Southwest: black beans, bell pepper, sweet corn, and pepper jack
Italian: Italian sausage, fire roasted tomatoes, and mozzarella
Farmer's: Ham, bacon, sausage, and cheddar
Irish: Hash browns, corned beef, and swiss cheese
Lazy: Skip the chives and use Penzey's Fox Point Seasoning instead

Directions

  • In a microwave safe mug or bowl, add all of the ingredients, then give everything a good stir. Be careful not to overfill the mug, the eggs will double in size and can run over the top.
  • Microwave uncovered for 30 seconds. Stir ingredients, then continue to cook in 30 second increments until eggs are fully cooked. Keep in mind that cooking time can vary widely from mug to mug. It's best to keep a close eye on these the first few times you make them.
  • Top with chives, salt, and pepper before serving. Enjoy!

Notes

If you decide to try out some of the variations, keep in mind that you'll want to pre-cook ingredients like bacon or sausage before adding it to the eggs as it may not cook fully in the microwave. 

Instead of using a coffee mug or bowl I prefer to use This Soup Dish from Good Cook. The handle doesn't heat up even after two minutes in the microwave. You can pick up the red dish on Amazon, or check your local grocery store where you'll likely find them in a variety of colors (I have them in black, blue, and purple.)

Disclosure

This post contains my Amazon affiliate links. I try to keep advertising unobtrusive and to a minimum in order to provide you with the best experience possible. Purchases made through these links provide me with a small income and ensure I can continue providing you with quality content.

Snowmageddon, Egg Drop Soup, A Black Spoon and National Get Organized Month

It may surprise you, but all of these things are somehow related, although I'm sure they're only related in my life. I lead such an odd existence sometimes. I'll start my tale off with the fact that in addition to this being National Hot Tea Month it is also National Get Organized Month. I should really do that, get organized, I mean. I've been meaning to, it's on my top 10 list of things I should do, like eat more vegetables and take a multi-vitamin.  

I've given it a lot of thought, but I'm a huge procrastinator, so it will likely never happen.

If you ask anyone they will likely tell you that I'm horrible about staying organized. My kitchen is a mish-mash of things thrown here an there, leaving little counter space to work with. We won't even talk about my dining room... My husband is a little sensitive to the fact that I bought a table to seat 8 people and we're lucky to cram the three of us at it. The other 5 seats are taken up with props for food photography and tea.

An obscene amount of tea, but then again I consider tea as necessary to my existence as air.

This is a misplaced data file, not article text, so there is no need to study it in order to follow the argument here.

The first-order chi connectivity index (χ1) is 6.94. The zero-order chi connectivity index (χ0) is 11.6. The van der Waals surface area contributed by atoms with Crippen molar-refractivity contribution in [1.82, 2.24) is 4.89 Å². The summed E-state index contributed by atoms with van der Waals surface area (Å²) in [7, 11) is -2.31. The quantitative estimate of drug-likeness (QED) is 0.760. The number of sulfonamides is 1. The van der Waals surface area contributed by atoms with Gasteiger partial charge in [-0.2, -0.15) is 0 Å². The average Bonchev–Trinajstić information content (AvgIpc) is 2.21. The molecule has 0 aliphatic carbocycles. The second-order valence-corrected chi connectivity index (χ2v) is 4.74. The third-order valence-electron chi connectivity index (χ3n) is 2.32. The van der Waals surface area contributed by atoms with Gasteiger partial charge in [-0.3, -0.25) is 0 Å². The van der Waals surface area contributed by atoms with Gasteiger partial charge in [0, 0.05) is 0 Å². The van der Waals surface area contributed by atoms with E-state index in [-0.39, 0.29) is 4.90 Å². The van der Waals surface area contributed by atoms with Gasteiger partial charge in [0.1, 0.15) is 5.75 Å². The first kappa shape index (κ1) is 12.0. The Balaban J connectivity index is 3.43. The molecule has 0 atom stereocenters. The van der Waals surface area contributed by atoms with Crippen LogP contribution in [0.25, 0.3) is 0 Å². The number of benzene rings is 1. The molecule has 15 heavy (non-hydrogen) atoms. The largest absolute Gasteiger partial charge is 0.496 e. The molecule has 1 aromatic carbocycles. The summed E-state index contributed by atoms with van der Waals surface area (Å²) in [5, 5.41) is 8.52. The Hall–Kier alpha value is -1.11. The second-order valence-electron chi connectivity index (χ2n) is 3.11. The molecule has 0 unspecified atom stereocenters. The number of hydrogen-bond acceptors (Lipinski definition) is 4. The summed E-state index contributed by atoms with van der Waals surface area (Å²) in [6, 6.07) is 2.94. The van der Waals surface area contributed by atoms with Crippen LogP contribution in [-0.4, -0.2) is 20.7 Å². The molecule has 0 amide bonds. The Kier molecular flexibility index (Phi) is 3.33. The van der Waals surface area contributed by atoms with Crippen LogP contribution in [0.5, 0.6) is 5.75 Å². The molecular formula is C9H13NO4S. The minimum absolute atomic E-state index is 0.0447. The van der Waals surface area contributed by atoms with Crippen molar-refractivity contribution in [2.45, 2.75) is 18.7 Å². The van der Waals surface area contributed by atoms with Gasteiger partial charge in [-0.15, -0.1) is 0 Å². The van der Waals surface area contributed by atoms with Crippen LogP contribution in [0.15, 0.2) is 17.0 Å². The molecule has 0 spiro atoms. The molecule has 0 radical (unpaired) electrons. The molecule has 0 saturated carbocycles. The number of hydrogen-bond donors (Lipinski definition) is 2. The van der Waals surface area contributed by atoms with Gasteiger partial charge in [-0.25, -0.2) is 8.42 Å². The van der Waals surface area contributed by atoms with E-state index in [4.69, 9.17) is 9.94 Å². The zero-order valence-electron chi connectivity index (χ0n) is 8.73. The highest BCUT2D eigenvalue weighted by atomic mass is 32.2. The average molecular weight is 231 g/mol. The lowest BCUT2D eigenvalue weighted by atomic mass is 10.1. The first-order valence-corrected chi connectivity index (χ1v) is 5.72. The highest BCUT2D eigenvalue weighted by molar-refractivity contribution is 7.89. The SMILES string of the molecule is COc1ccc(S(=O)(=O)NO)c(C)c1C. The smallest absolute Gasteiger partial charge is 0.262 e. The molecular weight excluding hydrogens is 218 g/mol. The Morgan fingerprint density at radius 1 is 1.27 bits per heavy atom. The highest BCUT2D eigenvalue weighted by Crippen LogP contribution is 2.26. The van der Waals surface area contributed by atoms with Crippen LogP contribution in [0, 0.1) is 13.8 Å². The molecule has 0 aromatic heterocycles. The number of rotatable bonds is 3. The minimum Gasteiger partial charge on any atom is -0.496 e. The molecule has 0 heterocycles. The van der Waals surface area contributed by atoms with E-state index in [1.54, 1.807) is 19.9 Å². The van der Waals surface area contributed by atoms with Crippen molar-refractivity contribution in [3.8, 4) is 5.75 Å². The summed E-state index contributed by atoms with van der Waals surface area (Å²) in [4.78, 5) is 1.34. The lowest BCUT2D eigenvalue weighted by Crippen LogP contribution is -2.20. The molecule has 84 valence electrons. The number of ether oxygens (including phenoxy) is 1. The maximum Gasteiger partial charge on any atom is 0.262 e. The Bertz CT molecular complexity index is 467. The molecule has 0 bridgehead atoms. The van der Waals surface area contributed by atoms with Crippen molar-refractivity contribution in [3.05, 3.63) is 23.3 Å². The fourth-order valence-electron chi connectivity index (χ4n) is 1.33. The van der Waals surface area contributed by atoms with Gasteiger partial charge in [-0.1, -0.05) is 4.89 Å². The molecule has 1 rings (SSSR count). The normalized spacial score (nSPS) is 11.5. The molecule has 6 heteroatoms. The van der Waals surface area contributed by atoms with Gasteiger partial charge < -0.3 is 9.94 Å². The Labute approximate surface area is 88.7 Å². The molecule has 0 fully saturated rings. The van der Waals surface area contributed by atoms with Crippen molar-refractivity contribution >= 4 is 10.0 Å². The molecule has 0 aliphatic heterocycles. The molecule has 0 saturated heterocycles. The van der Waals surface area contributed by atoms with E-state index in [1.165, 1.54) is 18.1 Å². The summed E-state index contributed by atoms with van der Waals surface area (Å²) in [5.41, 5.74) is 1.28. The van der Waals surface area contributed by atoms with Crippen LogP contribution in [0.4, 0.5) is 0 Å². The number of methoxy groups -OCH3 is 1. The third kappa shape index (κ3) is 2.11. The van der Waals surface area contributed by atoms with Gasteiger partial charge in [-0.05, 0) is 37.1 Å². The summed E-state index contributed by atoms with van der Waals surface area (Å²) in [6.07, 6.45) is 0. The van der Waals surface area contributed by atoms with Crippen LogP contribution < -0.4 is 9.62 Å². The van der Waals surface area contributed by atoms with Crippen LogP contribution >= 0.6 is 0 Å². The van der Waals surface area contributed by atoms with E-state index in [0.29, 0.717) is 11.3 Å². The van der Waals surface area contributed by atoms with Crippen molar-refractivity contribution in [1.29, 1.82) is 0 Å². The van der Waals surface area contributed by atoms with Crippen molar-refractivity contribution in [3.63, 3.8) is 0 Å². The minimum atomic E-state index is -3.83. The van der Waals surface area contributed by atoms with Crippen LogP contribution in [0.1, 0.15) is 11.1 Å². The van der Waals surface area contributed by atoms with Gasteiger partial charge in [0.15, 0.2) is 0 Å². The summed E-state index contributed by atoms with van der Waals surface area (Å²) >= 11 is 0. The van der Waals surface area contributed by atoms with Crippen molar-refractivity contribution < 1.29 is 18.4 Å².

Did you know that in amongst all of my piles of food props I don't own a black spoon? Probably not, I didn't know this until last night. I know this may seem odd, it certainly did to my husband last night, when at 11pm as he was heading off to bed, I was calmly explaining to him why he was not having egg drop soup for dinner the next day.

It was because I didn't have a black spoon. 

Yes, you read that correctly. I'm sure you've got the same confused look on your face that my husband had last night. Let me give you a little insight into how I work, it might make a little more sense. The night before I'm ready to put the finishing touches on a recipe, I set up a good portion of the photography layout on my kitchen table. When I wake up, after my toddler is done with our pretend school day and has gone off to have free play time, I cook whatever it is I have planned for that day. In this case it was egg drop soup, since in addition to being National Hot Tea Month and National Get Organized Month, it is also National Hot Soup Month.

January happens to be a busy month. 

Anyway, I was searching through piles of dishes looking for a white bowl to go with my white spoon. Apparently I don't have one, but I do have a beautiful Asian-style black bowl I decided to use. Problem solved, or so I thought. My white spoon clashes with the layout for the black bowl. It just won't do. 

I need a black spoon.

After a bit of searching online, I finally found one black Asian-style soup spoon. It will likely be the most expensive spoon I have ever purchased since most of my props come from Goodwill, but Amazon will have it to me by Thursday. Yes, I know my food posts are on Wednesday, I had something else planned for this week.

It will not be egg drop soup, that was actually my post for Chinese New Year later in the month.

I had intended on finally posting my egg nog French toast recipe, but I have a rather shocking admission to make. I've run out of food. That's pretty shocking for a food blogger and I imagine you're all sitting there with your mouths hanging open at this point. Probably not, I have an over active imagination, just ignore me.

I'm not out of everything, mind you, my pantry is stuffed full as it always is. See, here is the evidence that I did not run out of everything. My son, in fact, managed to find everything in the pantry. This photograph was serendipity, don't you love when that happens?

I may not be out of everything, but I'm out of some very key ingredients that I need to make, well, everything.

You see the problem started when Snowmageddon hit this week, at least that is how my mother is referring to it. We haven't actually had snow in days, but our temperatures have been hovering around -15 all week, apparently all the snow is down in St. Louis where she lives. I thought I had done a good job of stocking up, I picked up 2 gallons of milk and various other soup making necessities, but I forgot one important thing. You can't make egg drop soup or French toast without eggs. 

I'm completely out of eggs. How did that happen? Last month I was positively swimming in them. I had 6 dozen in the fridge, taking up very valuable space that I needed for Christmas side dishes, defrosting my ham, and other yummy things.

So back to National Get Organized Month...

It is officially on my to-do list, running out of eggs is not acceptable. 

There will be no food post tomorrow, but I hope you've enjoyed the brief look into my rather odd life. Hopefully by Friday Snowmageddon will be over and I can pop out to the store, pick up a few dozen eggs, and get back to putting the finishing touches on my egg drop soup and egg nog French toast recipes.